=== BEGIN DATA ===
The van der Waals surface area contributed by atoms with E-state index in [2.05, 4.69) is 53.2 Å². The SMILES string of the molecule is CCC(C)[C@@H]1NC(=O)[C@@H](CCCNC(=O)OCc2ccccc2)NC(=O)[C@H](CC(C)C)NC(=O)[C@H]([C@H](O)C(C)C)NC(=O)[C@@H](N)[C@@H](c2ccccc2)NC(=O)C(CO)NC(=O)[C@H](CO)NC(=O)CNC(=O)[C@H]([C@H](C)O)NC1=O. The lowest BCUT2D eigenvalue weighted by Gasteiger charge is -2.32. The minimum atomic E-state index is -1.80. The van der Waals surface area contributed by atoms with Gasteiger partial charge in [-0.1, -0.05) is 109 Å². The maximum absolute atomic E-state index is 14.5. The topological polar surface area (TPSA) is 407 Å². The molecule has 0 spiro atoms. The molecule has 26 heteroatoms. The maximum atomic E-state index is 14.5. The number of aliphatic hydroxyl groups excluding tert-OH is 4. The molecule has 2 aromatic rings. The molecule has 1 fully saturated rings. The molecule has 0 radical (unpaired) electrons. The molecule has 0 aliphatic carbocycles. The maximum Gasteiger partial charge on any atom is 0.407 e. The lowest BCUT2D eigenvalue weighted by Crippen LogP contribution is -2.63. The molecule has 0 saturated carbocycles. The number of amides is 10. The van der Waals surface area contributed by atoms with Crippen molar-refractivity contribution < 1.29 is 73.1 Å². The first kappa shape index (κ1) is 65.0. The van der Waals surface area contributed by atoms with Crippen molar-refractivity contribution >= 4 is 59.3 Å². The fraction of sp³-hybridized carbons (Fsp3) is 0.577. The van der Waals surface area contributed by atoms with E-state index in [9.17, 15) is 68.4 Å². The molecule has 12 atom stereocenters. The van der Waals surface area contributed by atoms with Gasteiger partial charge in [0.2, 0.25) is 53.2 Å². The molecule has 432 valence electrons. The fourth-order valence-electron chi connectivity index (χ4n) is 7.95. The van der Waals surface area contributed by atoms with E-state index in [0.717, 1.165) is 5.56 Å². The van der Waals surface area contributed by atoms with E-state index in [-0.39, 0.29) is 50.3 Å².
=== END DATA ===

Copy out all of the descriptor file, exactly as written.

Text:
The van der Waals surface area contributed by atoms with E-state index in [2.05, 4.69) is 53.2 Å². The SMILES string of the molecule is CCC(C)[C@@H]1NC(=O)[C@@H](CCCNC(=O)OCc2ccccc2)NC(=O)[C@H](CC(C)C)NC(=O)[C@H]([C@H](O)C(C)C)NC(=O)[C@@H](N)[C@@H](c2ccccc2)NC(=O)C(CO)NC(=O)[C@H](CO)NC(=O)CNC(=O)[C@H]([C@H](C)O)NC1=O. The lowest BCUT2D eigenvalue weighted by Gasteiger charge is -2.32. The minimum atomic E-state index is -1.80. The van der Waals surface area contributed by atoms with Gasteiger partial charge in [-0.1, -0.05) is 109 Å². The maximum absolute atomic E-state index is 14.5. The topological polar surface area (TPSA) is 407 Å². The molecule has 0 spiro atoms. The molecule has 26 heteroatoms. The maximum atomic E-state index is 14.5. The number of aliphatic hydroxyl groups excluding tert-OH is 4. The molecule has 2 aromatic rings. The molecule has 1 fully saturated rings. The molecule has 0 radical (unpaired) electrons. The molecule has 0 aliphatic carbocycles. The maximum Gasteiger partial charge on any atom is 0.407 e. The lowest BCUT2D eigenvalue weighted by Crippen LogP contribution is -2.63. The molecule has 0 saturated carbocycles. The number of amides is 10. The van der Waals surface area contributed by atoms with Crippen molar-refractivity contribution < 1.29 is 73.1 Å². The first kappa shape index (κ1) is 65.0. The van der Waals surface area contributed by atoms with Crippen molar-refractivity contribution >= 4 is 59.3 Å². The fraction of sp³-hybridized carbons (Fsp3) is 0.577. The van der Waals surface area contributed by atoms with E-state index in [9.17, 15) is 68.4 Å². The molecule has 12 atom stereocenters. The van der Waals surface area contributed by atoms with Gasteiger partial charge in [0.2, 0.25) is 53.2 Å². The molecule has 432 valence electrons. The fourth-order valence-electron chi connectivity index (χ4n) is 7.95. The van der Waals surface area contributed by atoms with E-state index in [0.717, 1.165) is 5.56 Å². The van der Waals surface area contributed by atoms with E-state index in [-0.39, 0.29) is 50.3 Å².